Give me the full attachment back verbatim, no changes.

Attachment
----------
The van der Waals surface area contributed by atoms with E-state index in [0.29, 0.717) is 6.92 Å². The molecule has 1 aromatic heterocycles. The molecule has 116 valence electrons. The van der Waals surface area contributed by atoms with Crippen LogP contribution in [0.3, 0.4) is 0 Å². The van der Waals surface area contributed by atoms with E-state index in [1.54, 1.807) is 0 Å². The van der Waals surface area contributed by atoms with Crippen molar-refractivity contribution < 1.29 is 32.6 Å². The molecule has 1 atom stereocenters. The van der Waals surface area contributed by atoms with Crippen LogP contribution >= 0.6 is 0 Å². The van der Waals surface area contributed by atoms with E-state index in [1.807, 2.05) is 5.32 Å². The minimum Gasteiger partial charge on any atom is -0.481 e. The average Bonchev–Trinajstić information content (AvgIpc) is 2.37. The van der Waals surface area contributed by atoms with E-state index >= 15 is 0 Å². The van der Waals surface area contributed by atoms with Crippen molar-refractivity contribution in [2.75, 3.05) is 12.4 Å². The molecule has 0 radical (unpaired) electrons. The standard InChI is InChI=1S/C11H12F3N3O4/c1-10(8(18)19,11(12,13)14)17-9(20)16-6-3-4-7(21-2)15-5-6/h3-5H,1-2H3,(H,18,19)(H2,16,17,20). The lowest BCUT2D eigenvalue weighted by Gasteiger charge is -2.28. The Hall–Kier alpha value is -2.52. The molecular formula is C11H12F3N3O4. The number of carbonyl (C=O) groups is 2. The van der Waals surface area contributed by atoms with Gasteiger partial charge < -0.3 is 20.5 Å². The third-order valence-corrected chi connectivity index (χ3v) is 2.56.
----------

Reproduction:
The van der Waals surface area contributed by atoms with E-state index in [0.29, 0.717) is 6.92 Å². The molecule has 1 aromatic heterocycles. The molecule has 116 valence electrons. The van der Waals surface area contributed by atoms with Crippen LogP contribution in [0.3, 0.4) is 0 Å². The van der Waals surface area contributed by atoms with E-state index in [1.54, 1.807) is 0 Å². The van der Waals surface area contributed by atoms with Crippen molar-refractivity contribution < 1.29 is 32.6 Å². The molecule has 1 atom stereocenters. The van der Waals surface area contributed by atoms with Crippen LogP contribution >= 0.6 is 0 Å². The van der Waals surface area contributed by atoms with E-state index in [1.807, 2.05) is 5.32 Å². The minimum Gasteiger partial charge on any atom is -0.481 e. The average Bonchev–Trinajstić information content (AvgIpc) is 2.37. The van der Waals surface area contributed by atoms with E-state index >= 15 is 0 Å². The van der Waals surface area contributed by atoms with Crippen molar-refractivity contribution in [2.75, 3.05) is 12.4 Å². The molecule has 0 radical (unpaired) electrons. The standard InChI is InChI=1S/C11H12F3N3O4/c1-10(8(18)19,11(12,13)14)17-9(20)16-6-3-4-7(21-2)15-5-6/h3-5H,1-2H3,(H,18,19)(H2,16,17,20). The lowest BCUT2D eigenvalue weighted by Gasteiger charge is -2.28. The Hall–Kier alpha value is -2.52. The molecular formula is C11H12F3N3O4. The number of carbonyl (C=O) groups is 2. The van der Waals surface area contributed by atoms with Gasteiger partial charge < -0.3 is 20.5 Å². The third-order valence-corrected chi connectivity index (χ3v) is 2.56.